11/11/2019 | 3 MINUTE READ

Prepreg cutting system reduces waste, speeds assembly of Swiss business jet

Originally titled 'Digital cutting system speeds Swiss business jet assembly'
Facebook Share Icon LinkedIn Share Icon Twitter Share Icon Share by EMail icon Print Icon

Swiss aircraft manufacturer cites years of Zünd digital cutting systems as part of the success story for several iterations of commercial aircraft.

 

 

Pilatus PC-24 business jet

Source | Zünd

 

Thanks to carbon and glass fiber components, the PC-24 business jet, manufactured by Pilatus Aircraft AG (Stans, Switzerland), boasts a base weight of only 5.3 tons (less than 12,000 pounds), which helps it take off and land on short, unpaved or gravel runways usually reserved for turboprop planes. In fact, the PC-24 is capable of taking off on a runway as short as 890 meters (2,920 feet) and only requires 720 meters (2,362.2 feet) for landing.

Pilatus began using carbon fiber parts early on in its history of manufacturing airplanes, starting with its first carbon fiber-reinforced plastic (CFRP) and glass fiber-reinforced plastic (GFRP) components for the PC-6 Porter metal universal aircraft. The few composite components on the PC-6, which took off for the first time in 1959 and went through a production run of about 500 planes before being replaced by its successor the PC-12, were laid up by hand. PC-6 assembly, therefore, necessitated an experienced workforce and high tolerances for parts.

By contrast, the company’s latest aircraft type, the PC-24, consists of many parts, many of them milled at tolerances in the Mμ range. The PC-24 uses composites mainly for interior and exterior cladding. The engine casings and wingtips, too, are made of carbon fiber, as well as landing gear doors, air ducts, various pipes, covers and trailing edges on wings.

Not only does the PC-24 include more composite components than the PC-6 did in 1959, but assembly is much faster now, made possible, Pilatus says, because of advances in production technologies. Key to this are permanent reduction of costs, productivity optimization and the ability to implement modern production technologies.

Digital prepreg cutting systems are part of this trend. Pilatus has been relying on Zünd (Altstätten, Switzerland) cutting systems for years, and in 2019 added a Zünd G3 L-2500 prepreg cutting system. The G3 system single-ply cuts materials for the respective components in a largely automated process, and then labels cut pieces with an integrated inkjet module.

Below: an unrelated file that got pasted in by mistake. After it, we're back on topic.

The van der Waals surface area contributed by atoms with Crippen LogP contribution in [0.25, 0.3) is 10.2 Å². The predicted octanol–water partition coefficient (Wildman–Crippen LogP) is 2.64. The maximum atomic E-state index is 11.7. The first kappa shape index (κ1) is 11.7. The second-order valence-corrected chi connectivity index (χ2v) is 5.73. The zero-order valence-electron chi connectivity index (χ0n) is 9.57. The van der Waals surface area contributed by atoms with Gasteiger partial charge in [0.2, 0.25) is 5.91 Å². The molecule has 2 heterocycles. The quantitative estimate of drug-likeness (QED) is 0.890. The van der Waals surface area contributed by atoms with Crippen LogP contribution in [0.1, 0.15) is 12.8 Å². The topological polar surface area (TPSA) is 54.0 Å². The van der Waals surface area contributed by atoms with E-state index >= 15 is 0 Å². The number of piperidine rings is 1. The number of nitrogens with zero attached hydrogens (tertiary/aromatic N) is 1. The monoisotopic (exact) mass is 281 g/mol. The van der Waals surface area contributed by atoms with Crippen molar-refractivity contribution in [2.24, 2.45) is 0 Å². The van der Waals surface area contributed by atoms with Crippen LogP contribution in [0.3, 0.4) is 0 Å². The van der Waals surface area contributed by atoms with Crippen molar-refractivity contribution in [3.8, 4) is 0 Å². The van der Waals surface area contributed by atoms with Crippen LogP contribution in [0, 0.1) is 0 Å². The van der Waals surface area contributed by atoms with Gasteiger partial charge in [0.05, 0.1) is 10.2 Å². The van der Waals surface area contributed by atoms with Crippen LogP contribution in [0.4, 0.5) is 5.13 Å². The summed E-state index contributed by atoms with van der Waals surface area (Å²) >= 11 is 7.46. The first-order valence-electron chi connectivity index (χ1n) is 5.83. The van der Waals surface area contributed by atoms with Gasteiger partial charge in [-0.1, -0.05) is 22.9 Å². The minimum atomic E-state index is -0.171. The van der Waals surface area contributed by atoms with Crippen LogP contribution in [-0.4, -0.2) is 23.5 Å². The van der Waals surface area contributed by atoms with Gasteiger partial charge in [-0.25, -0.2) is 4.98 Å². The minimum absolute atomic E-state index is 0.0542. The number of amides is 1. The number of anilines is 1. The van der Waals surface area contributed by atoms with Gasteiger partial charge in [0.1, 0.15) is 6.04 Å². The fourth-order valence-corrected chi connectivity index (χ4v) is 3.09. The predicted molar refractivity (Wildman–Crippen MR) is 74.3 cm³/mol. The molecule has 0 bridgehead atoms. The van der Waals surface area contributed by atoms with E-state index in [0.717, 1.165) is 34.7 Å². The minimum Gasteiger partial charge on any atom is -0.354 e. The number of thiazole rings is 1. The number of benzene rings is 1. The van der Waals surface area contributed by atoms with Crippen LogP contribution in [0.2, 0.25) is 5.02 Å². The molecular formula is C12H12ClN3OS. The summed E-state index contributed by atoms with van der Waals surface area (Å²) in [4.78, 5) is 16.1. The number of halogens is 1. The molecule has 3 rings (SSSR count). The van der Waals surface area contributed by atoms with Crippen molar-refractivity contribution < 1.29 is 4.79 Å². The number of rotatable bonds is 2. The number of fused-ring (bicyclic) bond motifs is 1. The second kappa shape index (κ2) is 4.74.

Zünd digital prepreg cutting system

Source | Zünd

 

Pilatus processes about five rolls of prepreg per day (approximately 90 square meters), or about 90,000 square meters per year, with the rate of consumption steadily increasing as more and more CFRP and GFRP components are used on the company’s planes. Pilatus has relied on Zünd digital cutting for more than 15 years, starting with a PN-series cutter. Increased demand for carbon fiber components began to exceed capacity, which led to the addition of a Zünd G3 L-2500 in 2019. Once cutting is completed, the parts are kitted and put in cold storage until further processing. Pilatus composite structures can consist of up to 350 plies of prepreg.

Another factor in Pilatus’ success has been a focus on increasing productivity. According to Patrick Rohrer, Pilatus’ project manager of system procurement, “When dealing with cost-intensive materials such as carbon or glass fiber, material efficiency and optimization are always a concern. We are constantly working to increase utilization and thereby reduce waste — particularly since we still have few options for recycling.”

The company says it has reduced waste rates from 30% to 20%, and it cites the efficient nesting features in Zünd’s Cut Center - ZCC software as an important factor in this success. The different plies of a part are statically nested, which means a part’s individual plies are nested in the requested quantity as per order. Dynamic nesting, which is when the individual plies of parts from multiple orders are nested and combined in a single cut file, can also be used whenever it makes sense. This, Zünd says,​​ further increases the degree of utilization of the raw material.

 


RELATED CONTENT

  • Fabrication methods

    There are numerous methods for fabricating composite components. Selection of a method for a particular part, therefore, will depend on the materials, the part design and end-use or application. Here's a guide to selection.

  • Carbon fiber market: Gathering momentum

    All signs point to increasing demand from many market sectors. Will capacity keep pace?

  • 787 integrates new composite wing deicing system

    The composite wing leading edge on Boeing’s Dreamliner features an integrated heating element that incorporates a sprayed metal conductive layer within the laminate stack.  

Resources